Is there a good example of a transparent way to do this?
I think there’s a lot of people who brought up to me that one way to do this transparently would be to have the writer’s name in there too. Or, I would like to see some kind of visual treatment of these things that clearly differentiates contributed content. But no, I haven’t yet seen anyone that I think does a great job.
Do you have friends who are doing this sort of work or still do this work? How did they view the piece?
Yes, I do. Most of them said, “Yes, even though I’m still doing this, I agree with what you’re saying, and I feel like there’s a part of this that’s really fucked up, and if I were making more money, probably I would choose not to do this.” Then, I had a couple of people that got really defensive about it and felt like I was trying to be the ethics police.
Did they have a specific defense of ghostwriting?
Actually, it’s funny, because one of the people who got the most annoyed about it used the “people need to make money” kind of defense, but is someone who does not need the money.
OK. So, you’re not ghostwriting, what are you doing now?
I’m still freelancing for a variety of publications. I co-founded this project on the Beacon platform. It’s a platform that allows writers to charge their readers for subscriptions, and doing so, get access to all the other writers on that platform—but our group is doing kind of a magazine-style experiment. I still do a lot of copy editing and editing and proofreading and copywriting. I’m not saying no to those jobs.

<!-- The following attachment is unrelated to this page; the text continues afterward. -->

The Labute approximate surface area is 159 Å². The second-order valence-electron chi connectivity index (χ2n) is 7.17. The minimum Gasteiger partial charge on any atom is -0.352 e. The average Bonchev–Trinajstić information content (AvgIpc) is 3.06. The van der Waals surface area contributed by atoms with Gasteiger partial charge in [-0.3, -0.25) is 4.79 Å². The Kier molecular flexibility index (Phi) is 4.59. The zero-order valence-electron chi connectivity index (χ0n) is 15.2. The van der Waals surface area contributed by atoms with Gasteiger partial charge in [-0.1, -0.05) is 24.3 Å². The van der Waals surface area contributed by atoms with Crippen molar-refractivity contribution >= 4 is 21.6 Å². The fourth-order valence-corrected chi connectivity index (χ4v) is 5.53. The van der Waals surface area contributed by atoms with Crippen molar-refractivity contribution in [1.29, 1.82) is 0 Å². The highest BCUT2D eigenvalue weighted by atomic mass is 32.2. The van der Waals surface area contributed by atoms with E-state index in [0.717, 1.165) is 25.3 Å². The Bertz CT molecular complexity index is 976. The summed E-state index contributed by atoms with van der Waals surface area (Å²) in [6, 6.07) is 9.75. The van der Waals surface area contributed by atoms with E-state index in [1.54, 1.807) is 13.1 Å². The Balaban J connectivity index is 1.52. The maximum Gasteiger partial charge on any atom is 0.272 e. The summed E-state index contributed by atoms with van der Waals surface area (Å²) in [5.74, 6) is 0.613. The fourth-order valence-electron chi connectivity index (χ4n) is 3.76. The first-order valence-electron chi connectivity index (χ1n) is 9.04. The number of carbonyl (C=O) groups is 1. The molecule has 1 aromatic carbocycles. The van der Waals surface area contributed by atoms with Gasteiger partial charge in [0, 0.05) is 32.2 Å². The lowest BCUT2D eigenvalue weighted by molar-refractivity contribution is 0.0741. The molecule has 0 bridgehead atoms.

This is a thing that I kind of wish I had said in that post, but it’s not like I have reached this pinnacle of freelancing where I’m making it, so now I’m like, “Screw all these stupid other jobs!” I just feel I don’t want to contribute to this one thing that really makes it easy for publications to not pay writers.
Do you feel with things like Beacon, there’s hope for another way to pay journalists on the internet?
Yeah, I do! I mean, I was part of the staff for this Faster Times experiment, and they had a lot of the same write-ups and accolades Beacon is getting now, six years ago. So initially I was like, “I don’t know, I’ve been there before, and it didn’t work.”
But, I think that the Beacon guys are really experimenting with some different things. And then I think like, Quartz is doing some interesting things, or the Glenn Greenwald project that I can never remember the name of. The fact that a lot of the tech-y business people are getting into the media space makes me think that maybe there’s a chance that we’ll see some new business models.
Those are all the questions I have. Hopefully, they’ll publish this.
Will they pay you?
They will pay me.
This interview has been edited and condensed. Photo via Niel vuolo.
Tim Williams is a community moderator for the New York Times.